Remember that person you said you loved with all your heart? You can wind up sitting with friends a few years later talking all about what a piece of shit they are. The weird thing is that you might love them til the very last moment and then, suddenly, when the divorce papers are filed and you look over their demands with your attorney all the filters inside your heart will flick off revealing what a truly horrible person they were. But you’d grown accustomed to the immense tension on the rubber band so much so that your finger grew callouses.

What’s the Freakin’ Goal?

I think the goal is NOT just to adjust to the tension on the rubber band generated by life. Likewise, I do NOT think the goal is to avoid all tension on the band. I think the goal is to work as a unit to manage the band through all different seasons of tension with an eye toward the 65 years we should all intend to manage this very same band.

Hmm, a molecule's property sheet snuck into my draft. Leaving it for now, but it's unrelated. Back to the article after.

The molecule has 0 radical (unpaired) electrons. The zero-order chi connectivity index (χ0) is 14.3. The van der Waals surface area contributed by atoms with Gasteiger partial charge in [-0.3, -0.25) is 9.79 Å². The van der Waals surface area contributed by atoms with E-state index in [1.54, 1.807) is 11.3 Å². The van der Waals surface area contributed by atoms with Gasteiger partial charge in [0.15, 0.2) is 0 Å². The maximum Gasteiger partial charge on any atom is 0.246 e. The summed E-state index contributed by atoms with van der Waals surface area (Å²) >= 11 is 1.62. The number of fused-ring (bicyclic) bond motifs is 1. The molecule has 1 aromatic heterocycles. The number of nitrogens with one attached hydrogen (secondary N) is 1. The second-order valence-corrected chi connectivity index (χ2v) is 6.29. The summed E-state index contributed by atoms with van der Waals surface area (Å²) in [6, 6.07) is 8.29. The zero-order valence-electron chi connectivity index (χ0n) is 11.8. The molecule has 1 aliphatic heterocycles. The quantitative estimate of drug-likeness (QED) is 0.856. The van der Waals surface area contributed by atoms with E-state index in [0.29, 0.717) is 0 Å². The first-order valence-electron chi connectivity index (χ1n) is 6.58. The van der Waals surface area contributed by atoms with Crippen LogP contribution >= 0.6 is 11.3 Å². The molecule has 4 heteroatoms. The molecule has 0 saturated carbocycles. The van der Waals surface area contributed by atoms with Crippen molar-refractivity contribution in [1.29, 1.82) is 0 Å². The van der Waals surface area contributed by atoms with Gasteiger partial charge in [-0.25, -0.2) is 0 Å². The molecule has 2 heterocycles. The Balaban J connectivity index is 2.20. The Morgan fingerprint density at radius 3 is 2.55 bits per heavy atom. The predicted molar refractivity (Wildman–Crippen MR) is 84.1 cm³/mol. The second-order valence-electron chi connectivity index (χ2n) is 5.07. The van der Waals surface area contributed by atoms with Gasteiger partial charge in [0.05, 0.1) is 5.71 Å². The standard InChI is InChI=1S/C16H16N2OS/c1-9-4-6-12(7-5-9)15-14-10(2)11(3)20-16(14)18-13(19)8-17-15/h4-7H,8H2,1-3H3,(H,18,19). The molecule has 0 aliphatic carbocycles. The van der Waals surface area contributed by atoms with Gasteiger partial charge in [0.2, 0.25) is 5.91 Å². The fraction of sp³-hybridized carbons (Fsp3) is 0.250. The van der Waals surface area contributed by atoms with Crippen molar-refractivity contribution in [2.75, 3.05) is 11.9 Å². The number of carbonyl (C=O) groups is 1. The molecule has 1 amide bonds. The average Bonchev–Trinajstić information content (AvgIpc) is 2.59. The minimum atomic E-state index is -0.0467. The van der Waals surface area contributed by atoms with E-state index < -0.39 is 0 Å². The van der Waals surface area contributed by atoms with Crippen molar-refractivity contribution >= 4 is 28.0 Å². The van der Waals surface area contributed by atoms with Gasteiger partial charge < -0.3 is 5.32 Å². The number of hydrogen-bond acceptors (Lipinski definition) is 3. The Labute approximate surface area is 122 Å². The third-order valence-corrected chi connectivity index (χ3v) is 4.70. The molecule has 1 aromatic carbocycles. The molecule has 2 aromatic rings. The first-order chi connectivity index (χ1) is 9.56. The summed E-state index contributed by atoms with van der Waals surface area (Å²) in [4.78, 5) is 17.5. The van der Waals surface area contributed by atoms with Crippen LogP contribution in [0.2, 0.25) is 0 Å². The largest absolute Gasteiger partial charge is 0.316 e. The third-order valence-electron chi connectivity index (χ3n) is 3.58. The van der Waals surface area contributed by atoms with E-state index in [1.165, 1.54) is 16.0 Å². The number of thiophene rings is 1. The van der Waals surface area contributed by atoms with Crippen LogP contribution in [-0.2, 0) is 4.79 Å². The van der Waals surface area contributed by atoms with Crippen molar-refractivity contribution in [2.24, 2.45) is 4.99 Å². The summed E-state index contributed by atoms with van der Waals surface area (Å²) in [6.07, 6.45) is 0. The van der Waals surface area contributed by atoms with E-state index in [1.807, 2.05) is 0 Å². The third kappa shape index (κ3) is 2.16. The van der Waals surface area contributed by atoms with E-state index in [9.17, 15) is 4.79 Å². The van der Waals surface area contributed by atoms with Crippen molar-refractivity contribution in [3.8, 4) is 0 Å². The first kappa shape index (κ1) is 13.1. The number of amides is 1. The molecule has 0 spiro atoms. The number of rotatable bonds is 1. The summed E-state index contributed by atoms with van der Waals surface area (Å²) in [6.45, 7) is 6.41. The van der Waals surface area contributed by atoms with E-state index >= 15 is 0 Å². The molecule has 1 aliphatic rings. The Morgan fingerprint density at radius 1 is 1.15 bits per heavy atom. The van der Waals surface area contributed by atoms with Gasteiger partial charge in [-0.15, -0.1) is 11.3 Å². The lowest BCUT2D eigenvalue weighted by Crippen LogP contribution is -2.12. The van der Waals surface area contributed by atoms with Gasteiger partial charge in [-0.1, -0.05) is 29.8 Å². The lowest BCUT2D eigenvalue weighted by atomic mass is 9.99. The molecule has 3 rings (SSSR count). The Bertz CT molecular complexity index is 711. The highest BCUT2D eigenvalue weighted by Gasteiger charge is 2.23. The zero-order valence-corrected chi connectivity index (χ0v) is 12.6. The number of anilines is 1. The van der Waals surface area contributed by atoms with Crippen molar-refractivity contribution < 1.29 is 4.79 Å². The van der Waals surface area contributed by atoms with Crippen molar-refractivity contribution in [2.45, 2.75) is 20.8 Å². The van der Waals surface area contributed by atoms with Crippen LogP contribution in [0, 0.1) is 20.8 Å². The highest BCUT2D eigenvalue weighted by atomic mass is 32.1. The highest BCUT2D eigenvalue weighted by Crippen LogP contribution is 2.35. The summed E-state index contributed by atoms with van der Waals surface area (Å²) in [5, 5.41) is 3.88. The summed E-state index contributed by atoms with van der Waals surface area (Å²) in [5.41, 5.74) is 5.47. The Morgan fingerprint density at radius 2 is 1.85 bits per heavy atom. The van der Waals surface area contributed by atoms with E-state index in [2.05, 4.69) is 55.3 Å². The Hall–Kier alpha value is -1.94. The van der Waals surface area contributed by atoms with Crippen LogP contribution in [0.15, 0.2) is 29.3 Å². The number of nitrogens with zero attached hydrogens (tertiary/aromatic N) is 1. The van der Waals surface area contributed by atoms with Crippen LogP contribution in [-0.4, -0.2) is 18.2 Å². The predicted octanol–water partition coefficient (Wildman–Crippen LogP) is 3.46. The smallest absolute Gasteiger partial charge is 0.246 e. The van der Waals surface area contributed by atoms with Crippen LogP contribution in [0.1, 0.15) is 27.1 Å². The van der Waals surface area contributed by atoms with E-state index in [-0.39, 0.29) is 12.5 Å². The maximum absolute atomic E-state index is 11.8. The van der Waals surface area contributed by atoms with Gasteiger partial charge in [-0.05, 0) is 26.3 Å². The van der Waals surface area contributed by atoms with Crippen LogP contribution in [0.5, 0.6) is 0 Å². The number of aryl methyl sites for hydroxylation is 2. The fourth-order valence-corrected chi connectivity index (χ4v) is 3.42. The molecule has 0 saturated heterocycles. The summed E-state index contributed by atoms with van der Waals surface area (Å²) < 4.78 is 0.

I don’t think it’s a coincidence that the rubber band is much more flexible or stretchy in the first 10 years of marriage. I think that’s a design feature. It flexes well and snaps back to its original size. It is resilient even when we don’t think it’s all that resilient.

Don’t treat your rubber band as if you intend on replacing it in 10 years even if you do. Likewise, don’t accept long term extremes of tension on your band if there’s something you can do about it.

Marriage is a rubber band—there—I said it.